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# Attractor

Attractors are the pinnacle and origin of chaos theory.

An attractor is a 'set', 'curve', or 'space' that a system irreversibly evolves to if left undisturbed. It is other-wise known as a 'limit set'. There are three types of attractors; point attractors, periodic attractors and strange attractors, all of which are discussed below.

## Example

For instance, if you drop a book, it will land on the floor, and stop moving. This final state is the attractor of the system of "the book dropping". The book has now lost its potential energy, and is in a state of equilibrium. The type of attractor exhibited by this phenomena is known as a 'point attractor', because the limit set consists of a single point: position = constant, velocity = zero, acceleration = zero. Mathematically stated (see differential equations), we say:

## Phase space

The trajectory representation of a single-variable system is:

That is, state(x) is a function of time(t). Similarly, for a multi-variable system, we express x as a vector:
And say that:

The phase space representation of a single-variable system, however, expresses the change of state of the system with respect to time(dx/dt) as a function of the current state of the system:
Or, in vector notation:

Where F is a transformation matrix (see control systems) or tensor describing a nonlinear transformation, mapping x onto a new coordinate system:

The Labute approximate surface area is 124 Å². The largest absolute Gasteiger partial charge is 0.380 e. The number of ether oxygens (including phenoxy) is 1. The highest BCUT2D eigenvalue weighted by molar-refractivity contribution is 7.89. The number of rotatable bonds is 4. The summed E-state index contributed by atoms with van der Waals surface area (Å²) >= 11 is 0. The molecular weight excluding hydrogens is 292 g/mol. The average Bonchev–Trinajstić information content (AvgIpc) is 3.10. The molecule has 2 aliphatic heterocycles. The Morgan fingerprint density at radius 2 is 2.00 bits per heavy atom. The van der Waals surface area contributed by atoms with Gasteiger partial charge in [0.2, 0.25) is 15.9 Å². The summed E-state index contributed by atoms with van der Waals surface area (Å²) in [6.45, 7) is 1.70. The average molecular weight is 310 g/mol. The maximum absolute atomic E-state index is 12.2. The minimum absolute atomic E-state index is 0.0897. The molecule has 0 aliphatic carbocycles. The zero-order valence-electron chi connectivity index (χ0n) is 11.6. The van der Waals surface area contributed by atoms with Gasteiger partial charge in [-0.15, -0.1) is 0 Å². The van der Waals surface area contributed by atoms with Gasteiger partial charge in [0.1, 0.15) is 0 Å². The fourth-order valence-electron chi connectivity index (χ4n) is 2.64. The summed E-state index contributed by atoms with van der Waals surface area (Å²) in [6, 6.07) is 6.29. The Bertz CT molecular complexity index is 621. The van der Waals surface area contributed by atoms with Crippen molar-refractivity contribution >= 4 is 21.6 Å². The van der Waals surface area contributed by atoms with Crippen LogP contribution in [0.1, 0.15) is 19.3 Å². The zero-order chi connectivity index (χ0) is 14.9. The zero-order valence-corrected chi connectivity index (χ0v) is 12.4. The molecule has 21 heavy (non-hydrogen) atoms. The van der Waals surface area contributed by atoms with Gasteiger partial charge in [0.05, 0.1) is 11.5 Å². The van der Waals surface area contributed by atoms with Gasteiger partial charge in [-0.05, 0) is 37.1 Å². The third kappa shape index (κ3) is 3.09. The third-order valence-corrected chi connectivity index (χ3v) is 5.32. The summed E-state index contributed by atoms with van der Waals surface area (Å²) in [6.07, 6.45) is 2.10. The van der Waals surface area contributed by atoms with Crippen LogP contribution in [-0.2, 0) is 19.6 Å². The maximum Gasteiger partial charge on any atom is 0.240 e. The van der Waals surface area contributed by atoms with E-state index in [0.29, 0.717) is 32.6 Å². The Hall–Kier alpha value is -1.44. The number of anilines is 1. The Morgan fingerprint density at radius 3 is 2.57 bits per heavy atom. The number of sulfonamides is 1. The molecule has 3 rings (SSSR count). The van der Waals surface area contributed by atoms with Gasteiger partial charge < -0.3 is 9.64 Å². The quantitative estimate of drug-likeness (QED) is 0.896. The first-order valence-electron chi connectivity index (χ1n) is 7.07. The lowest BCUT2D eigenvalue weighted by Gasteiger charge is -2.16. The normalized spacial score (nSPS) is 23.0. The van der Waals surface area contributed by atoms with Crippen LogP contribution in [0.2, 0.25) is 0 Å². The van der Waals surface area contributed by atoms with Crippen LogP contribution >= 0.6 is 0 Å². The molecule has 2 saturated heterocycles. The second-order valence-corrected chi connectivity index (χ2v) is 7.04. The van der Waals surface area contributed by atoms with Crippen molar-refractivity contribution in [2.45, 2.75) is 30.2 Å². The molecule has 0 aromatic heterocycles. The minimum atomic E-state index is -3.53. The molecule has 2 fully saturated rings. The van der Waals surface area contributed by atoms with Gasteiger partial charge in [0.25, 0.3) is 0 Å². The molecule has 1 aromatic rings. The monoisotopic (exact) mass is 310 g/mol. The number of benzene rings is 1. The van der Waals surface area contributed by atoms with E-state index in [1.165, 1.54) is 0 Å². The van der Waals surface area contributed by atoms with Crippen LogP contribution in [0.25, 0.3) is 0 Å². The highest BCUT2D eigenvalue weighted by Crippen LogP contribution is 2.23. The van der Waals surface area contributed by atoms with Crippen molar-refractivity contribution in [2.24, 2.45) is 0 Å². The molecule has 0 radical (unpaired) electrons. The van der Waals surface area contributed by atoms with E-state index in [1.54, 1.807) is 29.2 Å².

As time approaches infinity (t → ∞), the coordinate system contracts into a limit set, or attractor.

## The three types of attractors

### Point attractor

A point attractor is a fixed point that a system evolves towards, such as a falling book, a damped pendulum, or the halting state of a computer.

### Periodic attractor (a.k.a. limit cycle)

A periodic attractor is a repeating loop of states. A planet orbiting around a star is an example of a periodic attractor. Also, an undamped pendulum and an infinite loop on a digital computer are examples of periodic attractors.

### Strange attractor

A strange attractor is a non-periodic attractor. This is the most common type of attractor. It is characterized by a set of coupled nonlinear partial differential equations. The first strange attractor discovered was the Lorenz attractor, discovered by the meteorologist Edward Lorenz, while simulating weather on a computer.

The Lorenz attractor is defined by a set of 3 coupled nonlinear differential equations:

where a = 10, b = 28, c = 8 / 3. Strange attractors have fractal structure.

These last two types of attractors are exhibited by what are called dissipative systems. Dissipative systems are systems not in thermodynamic equilibrium, but constantly "evolving towards" equilibrium. That is, they are characterized by a flow of entropy, and mutually, a flow of energy.